My task manager has several checklists that I can follow up on when my current emergency take top priority. I have checklists for a natural disaster, a medical emergency, and for when a family member or close friend is in need of immediate help. I also have an emergency contact list of immediate family and friends who can cover for me. Checklists prepares me for the worst cast scenario and helps me avoid missing anything that I need to take care of immediately.

Review The Due Soon Checklist

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Many task managers have the capability to creating a saved search view. In my instance, OmniFocus’ custom perspectives allows me to create a Due Soon perspective that lets me see all tasks that are overdue or due soon.

Using a Due Soon checklist allows me to see any tasks that needs to be done despite my current emergency. From here, I can see which due tasks can be delegated to others. I can negotiate with other people and defer a due task or eliminate it. Due tasks must have a true deadline date for a task to be completed before penalties are incurred. I discourage myself from assigning fake due dates to tasks that don’t really need one.

I review this Due Soon list either daily or every other day during an emergency to ensure that I don’t miss anything that needs my attention. Multi-tasking is hard enough during normal situations. But it becomes necessary when simultaneously dealing with the real world and the immediate crisis.

Update My Documentation

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Keeping my documents up-to-date has always been important. During a crisis, the last thing I need to do is go crazy looking for documents that were misplaced. I’m already stir-crazy with my emergency and I don’t need to run around the house or the office looking for important documents. 1Password has been a saving grace for me. I scan all of my documents such as passports, credit cards, identification cards, insurance cards, registrations, and medical information. It’s kept safely from prying eyes with 1Password’s security measures. I have everything I need in digital form. I also note where the original documents should be located at if I need to produce them for others.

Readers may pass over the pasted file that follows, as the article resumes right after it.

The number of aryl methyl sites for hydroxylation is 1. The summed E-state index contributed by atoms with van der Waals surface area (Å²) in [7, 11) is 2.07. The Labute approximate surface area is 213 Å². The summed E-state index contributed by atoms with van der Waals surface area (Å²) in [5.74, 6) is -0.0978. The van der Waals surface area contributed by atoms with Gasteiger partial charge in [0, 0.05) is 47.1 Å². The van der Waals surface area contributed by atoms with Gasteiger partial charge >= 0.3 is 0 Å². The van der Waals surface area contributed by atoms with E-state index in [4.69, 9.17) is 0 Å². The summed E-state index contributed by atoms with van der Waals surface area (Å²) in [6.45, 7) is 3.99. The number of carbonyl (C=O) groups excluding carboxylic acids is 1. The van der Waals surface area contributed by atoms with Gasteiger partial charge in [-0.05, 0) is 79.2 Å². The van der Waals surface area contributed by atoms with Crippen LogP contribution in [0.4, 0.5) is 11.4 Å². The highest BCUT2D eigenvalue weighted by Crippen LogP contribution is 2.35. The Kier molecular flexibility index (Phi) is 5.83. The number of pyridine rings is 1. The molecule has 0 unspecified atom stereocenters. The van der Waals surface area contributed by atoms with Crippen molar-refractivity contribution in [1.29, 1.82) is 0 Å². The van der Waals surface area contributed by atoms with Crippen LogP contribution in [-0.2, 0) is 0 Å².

Every six months, I run a checklist to make sure my digital documents are up-to-date and I know where my original documents are. It’s a safety net that I have relied upon when s••t really hits the fan.

Take Care Of Myself So I Can Take Care Of Others

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I can’t help people when I’m not taking care of myself. Sleep, exercise, and rest is always important, especially during a crisis. It’s not easy when I’m worried about someone else’s medical condition or situation. But I need to be strong when others need me the most. If I get sick or exhausted, it becomes harder to think clearly and make decisions.

Review As Needed

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As soon as an emergency occurs, I start a massive unscheduled review in my task manager app. I park all of my active projects and set them to On Hold status. There are some projects that must continue onward whether I’m available or not. I delegate as many projects to colleagues I bring into my circle. I can negotiate with clients by explaining my situation and work with them to come up with new terms and conditions. Sometimes I might have to drop a client and forward them to another shop. I try to make sure that the client is well taken care of if I can’t manage the existing work into my new situation.

After a week has passed, I can review my situation and try to resume my projects. Sometimes it takes a while to recover from the beginning of a medical situation or natural disaster to get back to normal. I need at least a week to get my life under control once again. I review whenever I start feeling lost and I’m unsure of my current projects’ status.

Communication Is Key